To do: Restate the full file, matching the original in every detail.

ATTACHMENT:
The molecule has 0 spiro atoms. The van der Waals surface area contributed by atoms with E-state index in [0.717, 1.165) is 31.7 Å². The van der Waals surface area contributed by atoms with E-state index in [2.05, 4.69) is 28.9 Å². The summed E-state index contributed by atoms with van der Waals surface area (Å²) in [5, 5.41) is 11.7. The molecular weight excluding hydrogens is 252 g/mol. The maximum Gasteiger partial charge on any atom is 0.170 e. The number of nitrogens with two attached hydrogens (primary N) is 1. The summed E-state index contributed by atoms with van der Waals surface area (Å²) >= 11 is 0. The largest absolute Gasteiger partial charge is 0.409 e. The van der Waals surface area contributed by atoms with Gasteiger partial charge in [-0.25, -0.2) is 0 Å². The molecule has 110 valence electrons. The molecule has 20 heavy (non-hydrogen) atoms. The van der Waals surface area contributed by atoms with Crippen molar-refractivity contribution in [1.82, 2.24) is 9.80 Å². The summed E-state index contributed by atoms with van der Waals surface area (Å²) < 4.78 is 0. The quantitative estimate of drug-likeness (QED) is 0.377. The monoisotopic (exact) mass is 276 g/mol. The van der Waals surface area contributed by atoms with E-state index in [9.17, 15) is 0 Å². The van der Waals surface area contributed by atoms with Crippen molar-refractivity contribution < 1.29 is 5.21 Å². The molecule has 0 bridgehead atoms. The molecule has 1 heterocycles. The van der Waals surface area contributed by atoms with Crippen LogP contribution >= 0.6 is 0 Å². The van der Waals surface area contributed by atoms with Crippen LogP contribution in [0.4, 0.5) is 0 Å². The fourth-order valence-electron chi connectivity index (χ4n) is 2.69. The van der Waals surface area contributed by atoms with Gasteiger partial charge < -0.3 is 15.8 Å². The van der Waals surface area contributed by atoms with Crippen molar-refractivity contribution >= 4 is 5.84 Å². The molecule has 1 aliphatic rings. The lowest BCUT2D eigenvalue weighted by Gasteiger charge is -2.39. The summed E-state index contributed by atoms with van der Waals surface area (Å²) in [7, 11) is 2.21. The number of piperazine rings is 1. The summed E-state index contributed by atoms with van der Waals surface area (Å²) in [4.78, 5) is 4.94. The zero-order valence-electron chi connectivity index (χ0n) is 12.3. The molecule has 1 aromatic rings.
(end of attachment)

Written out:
The molecule has 0 spiro atoms. The van der Waals surface area contributed by atoms with E-state index in [0.717, 1.165) is 31.7 Å². The van der Waals surface area contributed by atoms with E-state index in [2.05, 4.69) is 28.9 Å². The summed E-state index contributed by atoms with van der Waals surface area (Å²) in [5, 5.41) is 11.7. The molecular weight excluding hydrogens is 252 g/mol. The maximum Gasteiger partial charge on any atom is 0.170 e. The number of nitrogens with two attached hydrogens (primary N) is 1. The summed E-state index contributed by atoms with van der Waals surface area (Å²) >= 11 is 0. The largest absolute Gasteiger partial charge is 0.409 e. The van der Waals surface area contributed by atoms with Gasteiger partial charge in [-0.25, -0.2) is 0 Å². The molecule has 110 valence electrons. The molecule has 20 heavy (non-hydrogen) atoms. The van der Waals surface area contributed by atoms with Crippen molar-refractivity contribution in [1.82, 2.24) is 9.80 Å². The summed E-state index contributed by atoms with van der Waals surface area (Å²) < 4.78 is 0. The quantitative estimate of drug-likeness (QED) is 0.377. The monoisotopic (exact) mass is 276 g/mol. The van der Waals surface area contributed by atoms with E-state index in [9.17, 15) is 0 Å². The van der Waals surface area contributed by atoms with Crippen molar-refractivity contribution < 1.29 is 5.21 Å². The molecule has 0 bridgehead atoms. The molecule has 1 heterocycles. The van der Waals surface area contributed by atoms with Crippen LogP contribution >= 0.6 is 0 Å². The van der Waals surface area contributed by atoms with Crippen LogP contribution in [0.4, 0.5) is 0 Å². The fourth-order valence-electron chi connectivity index (χ4n) is 2.69. The van der Waals surface area contributed by atoms with Gasteiger partial charge < -0.3 is 15.8 Å². The van der Waals surface area contributed by atoms with Crippen molar-refractivity contribution >= 4 is 5.84 Å². The molecule has 1 aliphatic rings. The lowest BCUT2D eigenvalue weighted by Gasteiger charge is -2.39. The summed E-state index contributed by atoms with van der Waals surface area (Å²) in [7, 11) is 2.21. The number of piperazine rings is 1. The summed E-state index contributed by atoms with van der Waals surface area (Å²) in [4.78, 5) is 4.94. The zero-order valence-electron chi connectivity index (χ0n) is 12.3. The molecule has 1 aromatic rings.